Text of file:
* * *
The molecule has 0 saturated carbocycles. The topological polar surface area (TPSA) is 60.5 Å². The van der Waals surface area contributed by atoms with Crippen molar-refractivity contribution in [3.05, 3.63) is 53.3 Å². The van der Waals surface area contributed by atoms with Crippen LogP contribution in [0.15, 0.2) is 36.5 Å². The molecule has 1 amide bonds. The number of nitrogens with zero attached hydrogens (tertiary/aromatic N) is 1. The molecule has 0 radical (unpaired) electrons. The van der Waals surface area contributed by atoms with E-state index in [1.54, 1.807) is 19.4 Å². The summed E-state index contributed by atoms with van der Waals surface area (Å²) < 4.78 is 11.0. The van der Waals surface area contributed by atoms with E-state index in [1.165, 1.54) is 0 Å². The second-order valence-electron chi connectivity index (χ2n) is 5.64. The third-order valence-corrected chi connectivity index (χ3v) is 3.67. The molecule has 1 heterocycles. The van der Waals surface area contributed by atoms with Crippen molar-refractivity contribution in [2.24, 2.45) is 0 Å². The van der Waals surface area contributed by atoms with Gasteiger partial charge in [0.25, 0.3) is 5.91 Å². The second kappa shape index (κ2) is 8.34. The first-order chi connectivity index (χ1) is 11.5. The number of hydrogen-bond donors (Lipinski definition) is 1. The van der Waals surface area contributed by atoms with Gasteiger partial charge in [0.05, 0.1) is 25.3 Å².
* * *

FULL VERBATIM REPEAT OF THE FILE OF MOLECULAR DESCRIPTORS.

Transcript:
The molecule has 0 saturated carbocycles. The topological polar surface area (TPSA) is 60.5 Å². The van der Waals surface area contributed by atoms with Crippen molar-refractivity contribution in [3.05, 3.63) is 53.3 Å². The van der Waals surface area contributed by atoms with Crippen LogP contribution in [0.15, 0.2) is 36.5 Å². The molecule has 1 amide bonds. The number of nitrogens with zero attached hydrogens (tertiary/aromatic N) is 1. The molecule has 0 radical (unpaired) electrons. The van der Waals surface area contributed by atoms with E-state index in [1.54, 1.807) is 19.4 Å². The summed E-state index contributed by atoms with van der Waals surface area (Å²) < 4.78 is 11.0. The van der Waals surface area contributed by atoms with E-state index in [1.165, 1.54) is 0 Å². The second-order valence-electron chi connectivity index (χ2n) is 5.64. The third-order valence-corrected chi connectivity index (χ3v) is 3.67. The molecule has 1 heterocycles. The van der Waals surface area contributed by atoms with Crippen molar-refractivity contribution in [2.24, 2.45) is 0 Å². The van der Waals surface area contributed by atoms with Gasteiger partial charge in [0.25, 0.3) is 5.91 Å². The second kappa shape index (κ2) is 8.34. The first-order chi connectivity index (χ1) is 11.5. The number of hydrogen-bond donors (Lipinski definition) is 1. The van der Waals surface area contributed by atoms with Gasteiger partial charge in [0.05, 0.1) is 25.3 Å².